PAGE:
Product availability ‘best for two years but costs to remain elevated for the foreseeable future’
TPK, SRC, SGRO | Economics – Product availability ‘best for two years but costs to remain elevated for the foreseeable future’ | News – ‘more than a quarter of young Londoners plan to leave capital’
Travis Perkins (TPK, 793p, £1,685m mkt cap)
Leading UK builders’ merchant and owner of Toolstation. Guidance: “Whilst forward visibility is limited, the group expects to build on the current resilient performance and deliver a full year operating profit around the middle of the current range of market expectations. This is after absorbing the impact of the unforeseen additional bank holiday in September”. Trading: LFL rev growth, Q3, +7.4%; YTD +7.8%. Volume growth, Q3, -5.6^%; YTD -3.9%. Price growth, Q3, +16.3%; YTD +14.8%. “The Merchanting businesses continue to outperform their markets, delivering total sales growth of 11.5%, with trading performance remaining consistent throughout the quarter. Toolstation returned to growth with like-for-like sales up 0.2% year-on-year with the trend improving throughout the quarter. The European business continues to progress well, seeing total sales growth of 23.3% in the quarter, and Toolstation remains on track to roll out around 80 new branches in 2022, split equally across the UK and Europe”. Viewpoint: Volume declines accelerated in Q3, compared with Q1 – 2 but offset by accelerating price increases; this trend was more apparent in Merchanting than Toolstation.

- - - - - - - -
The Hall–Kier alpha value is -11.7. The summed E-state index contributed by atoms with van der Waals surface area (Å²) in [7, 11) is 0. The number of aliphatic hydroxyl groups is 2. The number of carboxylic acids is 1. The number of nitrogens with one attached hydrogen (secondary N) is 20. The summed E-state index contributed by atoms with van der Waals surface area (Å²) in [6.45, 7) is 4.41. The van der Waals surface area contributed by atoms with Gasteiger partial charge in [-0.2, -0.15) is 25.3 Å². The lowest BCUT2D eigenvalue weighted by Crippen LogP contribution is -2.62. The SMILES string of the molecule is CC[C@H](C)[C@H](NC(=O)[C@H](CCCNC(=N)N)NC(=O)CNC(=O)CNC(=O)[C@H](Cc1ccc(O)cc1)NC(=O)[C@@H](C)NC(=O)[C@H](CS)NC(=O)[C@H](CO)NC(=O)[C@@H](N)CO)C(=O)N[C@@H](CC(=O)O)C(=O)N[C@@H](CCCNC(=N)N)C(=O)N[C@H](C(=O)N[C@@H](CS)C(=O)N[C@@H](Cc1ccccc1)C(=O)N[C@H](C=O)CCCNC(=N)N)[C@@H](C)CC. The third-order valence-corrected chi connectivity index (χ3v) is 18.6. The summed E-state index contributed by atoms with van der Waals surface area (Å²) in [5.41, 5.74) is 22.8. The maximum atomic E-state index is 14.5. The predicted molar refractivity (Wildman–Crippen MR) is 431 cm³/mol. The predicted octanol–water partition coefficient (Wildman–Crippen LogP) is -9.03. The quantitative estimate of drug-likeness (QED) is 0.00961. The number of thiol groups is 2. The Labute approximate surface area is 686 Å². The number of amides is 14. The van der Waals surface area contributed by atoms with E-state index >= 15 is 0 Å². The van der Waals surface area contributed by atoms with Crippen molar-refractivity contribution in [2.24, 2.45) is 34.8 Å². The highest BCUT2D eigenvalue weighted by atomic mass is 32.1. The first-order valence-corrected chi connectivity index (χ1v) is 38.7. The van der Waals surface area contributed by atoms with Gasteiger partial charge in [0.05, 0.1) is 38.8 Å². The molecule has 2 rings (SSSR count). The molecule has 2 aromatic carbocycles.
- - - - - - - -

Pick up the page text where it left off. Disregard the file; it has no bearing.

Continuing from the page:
SigmaRoc (SRC, 43p, £271m)
Heavy construction materials group active in the UK, Channel Islands and Benelux. Q3 (Sep) trading update. Guidance: “Every quarter this year has been challenging and Q3 was no different. However, the group’s unique structure, decentralised operating model and diversified end markets have allowed it to be agile in the face of these challenges. As a result, we remain on track to deliver our expectations for this year and retain solid and broadly based order books across the group”. Trading: YTD volumes +2% LFL; rev, 9 months, +19%, £394m; u-lying EBITDA +5%, £77m (19.5% margin “ahead of management’s expectations”); “Good cash generation for the Period with focus on de-gearing through to 31 December 2022”. Infrastructure and housing construction end markets (57% of group revenues) seeing “robust” demand; Industrial mineral markets (41%), “resilient” demand. “A combination of contractual pass through, dynamic pricing and hedging arrangements continue to offset inflationary pressure and have ensured that solid operating margins are being maintained”. Outlook: “During the period the group has deployed approximately £56m of growth investment, encompassing both organic expansion and acquisitions. Initiatives instigated during the Period are expected to realise EBITDA benefits of £5m in 2022, with significant further scope for performance enhancement in 2023 and beyond”.
Segro (SGRO, 715p, £8,652m)